When these shoots have finished flowering, you should consistently prune back to the bushy, leafed part of the plant. Most hobby gardeners follow a one-third-two-third rule when pruning Lavender. This stipulates you prune back the plants by a third in the summer and two thirds in the spring.
The most common way lavender is consumed is by brewing a tea from its buds. Brewing lavender buds into a tea helps release the oils and scents.
Both fresh and dried lavender can be added to both sweet and savory dishes for both flavor and its gorgeous color. Add the fresh herb to salads, lamb, teas and cocktails. It also works very well with citrus, fruits, and desserts like crème brulee.
Harvesting in the spring or early summer will give your lavender plant enough time to possibly produce even more of its fragrant flowers for a second cutting.
While Lavender is usually regarded as a summer-blooming flower, some Lavender plants are early bloomers with their magnificent blooms appearing early in spring. Others are late bloomers with blooms opening up in midsummer and lasting until late summer. Some bloom almost continuously from spring to summer's end.
How long does lavender last in the ground?
Lavender is a perennial and has been known to survive up to 15 years in home gardens. Longevity can be increase through many methods of lavender growing. Soil preparation, soil amendments, drainage, pruning, winter protection and proper harvesting can result in a life long lavender hedge.
The best time to see the plants in bloom is from the last week of June to the beginning of August. Peak bloom is around mid-July – although this may vary year to year depending on the rainfall.
At the farmers market, lavender can sell for between $3 and $6 per bunch, depending on the area. There are also other lavender products farmers can sell at the market, including dried lavender bunches, lav- ender plants, lavender sachets, lavender soap, and other value-added lavender products.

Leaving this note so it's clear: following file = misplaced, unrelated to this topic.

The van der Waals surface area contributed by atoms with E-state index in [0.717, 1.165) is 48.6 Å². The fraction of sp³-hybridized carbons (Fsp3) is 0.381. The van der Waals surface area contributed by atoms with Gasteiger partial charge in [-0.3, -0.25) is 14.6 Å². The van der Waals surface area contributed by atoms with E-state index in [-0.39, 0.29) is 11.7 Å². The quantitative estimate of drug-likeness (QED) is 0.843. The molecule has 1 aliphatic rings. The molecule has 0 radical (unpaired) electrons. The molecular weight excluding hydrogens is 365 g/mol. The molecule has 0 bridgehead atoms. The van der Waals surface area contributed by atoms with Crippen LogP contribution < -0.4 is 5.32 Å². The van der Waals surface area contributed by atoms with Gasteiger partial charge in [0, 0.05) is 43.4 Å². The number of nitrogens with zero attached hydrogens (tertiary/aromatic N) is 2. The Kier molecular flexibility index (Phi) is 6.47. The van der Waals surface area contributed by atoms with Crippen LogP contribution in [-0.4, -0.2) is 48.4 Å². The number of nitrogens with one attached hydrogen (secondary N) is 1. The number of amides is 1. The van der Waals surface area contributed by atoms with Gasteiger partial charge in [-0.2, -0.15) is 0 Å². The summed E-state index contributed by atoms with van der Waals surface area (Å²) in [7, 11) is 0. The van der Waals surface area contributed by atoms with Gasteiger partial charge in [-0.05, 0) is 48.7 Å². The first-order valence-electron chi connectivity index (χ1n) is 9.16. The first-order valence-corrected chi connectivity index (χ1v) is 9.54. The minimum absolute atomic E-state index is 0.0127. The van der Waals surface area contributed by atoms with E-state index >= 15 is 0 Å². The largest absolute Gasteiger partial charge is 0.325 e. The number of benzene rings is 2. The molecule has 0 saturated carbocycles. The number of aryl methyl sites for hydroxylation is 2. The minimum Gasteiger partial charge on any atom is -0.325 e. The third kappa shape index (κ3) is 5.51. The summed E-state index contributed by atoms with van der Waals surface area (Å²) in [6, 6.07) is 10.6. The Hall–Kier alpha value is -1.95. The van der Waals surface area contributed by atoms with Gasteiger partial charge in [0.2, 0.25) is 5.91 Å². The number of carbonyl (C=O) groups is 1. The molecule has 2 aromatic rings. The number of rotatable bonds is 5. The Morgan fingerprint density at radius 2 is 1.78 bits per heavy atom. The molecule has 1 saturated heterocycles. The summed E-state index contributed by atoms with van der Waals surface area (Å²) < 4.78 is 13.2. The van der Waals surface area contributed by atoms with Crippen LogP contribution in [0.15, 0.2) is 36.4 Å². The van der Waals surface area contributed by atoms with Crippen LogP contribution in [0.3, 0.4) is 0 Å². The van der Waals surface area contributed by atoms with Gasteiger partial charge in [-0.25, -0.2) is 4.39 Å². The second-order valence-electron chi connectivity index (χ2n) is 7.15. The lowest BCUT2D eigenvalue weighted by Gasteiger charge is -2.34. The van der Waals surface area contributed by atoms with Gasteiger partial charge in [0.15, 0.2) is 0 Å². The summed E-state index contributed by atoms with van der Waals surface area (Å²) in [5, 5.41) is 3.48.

California's lavender fields bloom for one to two months in June and July. Lavender hits its peak in mid-to-late-June and is harvested soon after. By the end of July, most farms have harvested and pruned back their plants to neat domes.
'Annual pruning will improve flowering and prevent lavender becoming woody,' says plant expert Sarah Raven, who suggests pruning lavender immediately after flowering has finished. 'Remove shoots to within one inch (2cm) of previous year's growth,' she says.
Lavender plants undergo a natural dormancy period every winter. The leaves on your lavender plants will change from their deep, summertime green to a silvery, sage green. Your plants are not dead, merely resting. In cold climates, we advise not pruning nor covering your plants in the wintertime.
They love the flowers, but other bugs stay away. Lavender has a pleasant scent that comes from the essential oils in the leaves of the plant, but the bugs hate it. Hang some dried lavender in your closet and you won't have to worry about moths eating your clothes.
You can't rejuvenate plants by cutting into old wood, but you can try to rejuvenate them by pruning to points just above the wood. A good rule of thumb is to count to the third node (a raised bump from which leaves grow) above the woody part and then cut just above it.
Cut a 4″ – 6″ stems from the plant using garden clippers. Remove leaves gently from the bottom 1/3 of each clipping. Fill potting soil to the top of your potting tray. Make small holes in the soil about 2-3″ deep for each stem.
Lavenders with higher oil content, such as Lavandula x intermedia 'Grosso', will stay fragrant longer. Squeeze or crush the flowers to release the scent. You may want to apply some lavender essential oil to the flowers to refresh their fading fragrance.